While all this was stewing in my brain, about a million articles have been written about the phone, most of them pointed geek pieces about how much they just “filled the cup” when they saw this thing. One article however focused on how this would kill the downloadable ring tone buisness. First, let me just say that the ringtone buisness NEEDS to die. It’s a horrible, evil, bullshit scam and I don’t think we should have accepted it as consumers for as long as we have. However, not once in the entire keynote did anyone mention MP3s as ringtones. Not once. I have a horrible feeling that it’s not going to happen. Tons of cell phones can use whole songs and MP3s as ringtones, but very very few (read: none) of them can simply be loaded on the phone, they all need to be purchased and downloaded via the phone. Even the iTunes phones are like that. It also doesn’t help that Cingular is their sole provider for the first two years. They’re the biggest whores of the whole downloadable content for cell phones. You honestly think that Cingular is going to let Apple sell a wide open, unlocked phone and not get a slice of the music pie? This is all speculation at this point though. We won’t know until someone digs deep into the phone to find out. All I’m saying is that I’m not going to get my hopes up. There’s a very real possibility that there are two different sections of storage for the phone. The hard drive for the iPod portion and then separate memory for the phone. We’ll have to see how easily we can change in between the two.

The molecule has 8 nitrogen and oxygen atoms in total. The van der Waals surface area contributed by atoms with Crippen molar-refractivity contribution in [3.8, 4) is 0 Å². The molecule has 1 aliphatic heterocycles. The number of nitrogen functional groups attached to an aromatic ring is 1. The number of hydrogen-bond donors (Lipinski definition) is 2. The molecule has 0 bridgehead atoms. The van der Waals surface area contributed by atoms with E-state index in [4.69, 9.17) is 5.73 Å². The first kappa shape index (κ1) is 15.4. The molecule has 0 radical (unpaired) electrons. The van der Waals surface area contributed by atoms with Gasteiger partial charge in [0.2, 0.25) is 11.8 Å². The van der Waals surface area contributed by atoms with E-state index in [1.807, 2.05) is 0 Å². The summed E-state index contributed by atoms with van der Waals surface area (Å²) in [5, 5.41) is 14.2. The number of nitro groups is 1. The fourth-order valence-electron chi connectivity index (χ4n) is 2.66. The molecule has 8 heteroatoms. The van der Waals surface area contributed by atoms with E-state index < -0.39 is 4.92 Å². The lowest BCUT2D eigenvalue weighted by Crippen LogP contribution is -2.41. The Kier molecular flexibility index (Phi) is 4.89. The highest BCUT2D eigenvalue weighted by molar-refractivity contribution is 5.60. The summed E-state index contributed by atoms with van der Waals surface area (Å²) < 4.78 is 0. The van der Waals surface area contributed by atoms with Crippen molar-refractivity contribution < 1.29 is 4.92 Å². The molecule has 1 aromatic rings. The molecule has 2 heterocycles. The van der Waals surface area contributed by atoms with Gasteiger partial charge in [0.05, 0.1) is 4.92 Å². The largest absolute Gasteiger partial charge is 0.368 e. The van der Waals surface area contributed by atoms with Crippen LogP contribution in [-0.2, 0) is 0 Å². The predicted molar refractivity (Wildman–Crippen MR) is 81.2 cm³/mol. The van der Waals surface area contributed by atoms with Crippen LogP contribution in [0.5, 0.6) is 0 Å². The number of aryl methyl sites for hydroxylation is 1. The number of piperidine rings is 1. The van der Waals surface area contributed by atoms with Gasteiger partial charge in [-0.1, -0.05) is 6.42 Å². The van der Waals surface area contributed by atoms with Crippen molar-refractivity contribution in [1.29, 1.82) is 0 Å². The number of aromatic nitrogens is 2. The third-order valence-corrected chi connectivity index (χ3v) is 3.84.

The last thing I wanted to talk about was iTunes and the device synchronization. Yesterday it was mentioned that using this device was as easy and syncing and charging your iPod. That all your data could be transfered via iTunes. I have a huge huge problem with that. iTunes is the bane of my existence. I refuse to use it. It’s the biggest part of the closed loop system that is Apple and the music industry. You want an iPod you HAVE to use iTunes. I have a problem with hardware dictating my software. I have a Canon camera, does that mean I have to use Canon Photo Editor instead of Photoshop? No, of course not. Where my real problem lies is in email and contacts. How are those going to be synced with this phone? Through iTunes? I hope not.